Retirement Blog

Finance Blogs » Retirement Blog » Help for the RMD challenged

Help for the RMD challenged

By Jennie L. Phipps ·
Thursday, October 6, 2011
Posted: 4 pm ET

Here's more evidence that the retirement planning industry is figuring out that lots of us who are living on retirement savings -- or contemplating it -- need help.

If you have IRA accounts and are over age 70½, then you've had to deal with the required minimum distribution, or RMD, rules and know how complicated they can be. These IRS rules require  you to take money out of these accounts annually -- whether you need the money or not. If you fail to follow the rules, the IRS can penalize you as much as 50 percent. So getting it wrong can be expensive.

Fidelity Investments is introducing a way for its IRA customers to manage their RMDs. "We want to cut through the noise and complexity and make it much easier for our clients to know how much to take out, how much they've already taken out, and give them options for receiving the distributions," says Ken Hevert, vice president of personal retirement products.

The website also will include news updates about the latest regulations and such intricacies as how to manage RMDs as charitable contributions, avoiding the tax consequences. Through 2011, you can transfer up to $100,000 from an IRA to a qualified charity and that amount can be used to satisfy your RMD requirement for the year -- doing good reducing how much you have to give to Uncle Sam.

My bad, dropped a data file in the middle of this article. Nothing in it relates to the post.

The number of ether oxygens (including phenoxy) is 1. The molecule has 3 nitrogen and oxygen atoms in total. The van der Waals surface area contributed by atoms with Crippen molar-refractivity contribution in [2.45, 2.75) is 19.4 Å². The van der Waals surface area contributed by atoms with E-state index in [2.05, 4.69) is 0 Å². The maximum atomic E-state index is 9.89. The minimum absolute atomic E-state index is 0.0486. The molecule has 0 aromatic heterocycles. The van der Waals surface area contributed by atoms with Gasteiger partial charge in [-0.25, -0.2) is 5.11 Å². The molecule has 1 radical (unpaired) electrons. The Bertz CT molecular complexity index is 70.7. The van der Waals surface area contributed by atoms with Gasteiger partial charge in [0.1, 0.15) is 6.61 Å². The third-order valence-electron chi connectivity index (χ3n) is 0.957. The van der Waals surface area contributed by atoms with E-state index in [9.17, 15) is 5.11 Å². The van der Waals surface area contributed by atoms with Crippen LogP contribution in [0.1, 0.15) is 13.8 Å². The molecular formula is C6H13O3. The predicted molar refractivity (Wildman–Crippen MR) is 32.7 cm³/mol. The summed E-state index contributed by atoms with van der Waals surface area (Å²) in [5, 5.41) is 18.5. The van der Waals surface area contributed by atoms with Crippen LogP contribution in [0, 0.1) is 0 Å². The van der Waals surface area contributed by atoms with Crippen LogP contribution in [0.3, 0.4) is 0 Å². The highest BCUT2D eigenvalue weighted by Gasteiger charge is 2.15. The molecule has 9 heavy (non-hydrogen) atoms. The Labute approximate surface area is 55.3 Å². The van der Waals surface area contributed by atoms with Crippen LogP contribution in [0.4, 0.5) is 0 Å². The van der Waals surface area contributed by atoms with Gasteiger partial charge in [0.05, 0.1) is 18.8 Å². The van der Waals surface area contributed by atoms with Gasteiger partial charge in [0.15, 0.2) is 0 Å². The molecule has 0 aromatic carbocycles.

Hevert says more than 500,000 of Fidelity's customers are required to take an RMD this year -- and for 12 percent of them, this will be the first time. "These individuals have been focused on building a nest egg for the majority of their lives, and now they have this forced on them. Combined with market volatility and a big penalty if they don't get it right, this can be daunting," he says.

Bankrate wants to hear from you and encourages comments. We ask that you stay on topic, respect other people's opinions, and avoid profanity, offensive statements, and illegal content. Please keep in mind that we reserve the right to (but are not obligated to) edit or delete your comments. Please avoid posting private or confidential information, and also keep in mind that anything you post may be disclosed, published, transmitted or reused.

By submitting a post, you agree to be bound by Bankrate's terms of use. Please refer to Bankrate's privacy policy for more information regarding Bankrate's privacy practices.
1 Comment